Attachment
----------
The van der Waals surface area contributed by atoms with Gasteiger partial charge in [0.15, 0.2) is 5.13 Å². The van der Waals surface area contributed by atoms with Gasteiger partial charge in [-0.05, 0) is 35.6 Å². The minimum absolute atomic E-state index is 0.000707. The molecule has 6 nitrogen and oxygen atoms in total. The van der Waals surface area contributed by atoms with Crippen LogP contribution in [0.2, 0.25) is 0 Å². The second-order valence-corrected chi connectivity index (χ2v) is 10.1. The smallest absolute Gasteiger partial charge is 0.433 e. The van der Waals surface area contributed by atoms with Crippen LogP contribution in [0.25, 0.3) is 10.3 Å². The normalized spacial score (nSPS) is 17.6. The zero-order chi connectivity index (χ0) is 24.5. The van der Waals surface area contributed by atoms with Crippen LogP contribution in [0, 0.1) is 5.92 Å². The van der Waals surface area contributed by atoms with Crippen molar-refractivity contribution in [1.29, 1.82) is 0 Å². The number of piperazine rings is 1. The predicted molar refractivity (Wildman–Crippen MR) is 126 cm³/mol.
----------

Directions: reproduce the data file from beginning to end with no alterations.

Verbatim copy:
The van der Waals surface area contributed by atoms with Gasteiger partial charge in [0.15, 0.2) is 5.13 Å². The van der Waals surface area contributed by atoms with Gasteiger partial charge in [-0.05, 0) is 35.6 Å². The minimum absolute atomic E-state index is 0.000707. The molecule has 6 nitrogen and oxygen atoms in total. The van der Waals surface area contributed by atoms with Crippen LogP contribution in [0.2, 0.25) is 0 Å². The second-order valence-corrected chi connectivity index (χ2v) is 10.1. The smallest absolute Gasteiger partial charge is 0.433 e. The van der Waals surface area contributed by atoms with Crippen LogP contribution in [0.25, 0.3) is 10.3 Å². The normalized spacial score (nSPS) is 17.6. The zero-order chi connectivity index (χ0) is 24.5. The van der Waals surface area contributed by atoms with Crippen LogP contribution in [0, 0.1) is 5.92 Å². The van der Waals surface area contributed by atoms with Crippen molar-refractivity contribution in [1.29, 1.82) is 0 Å². The number of piperazine rings is 1. The predicted molar refractivity (Wildman–Crippen MR) is 126 cm³/mol.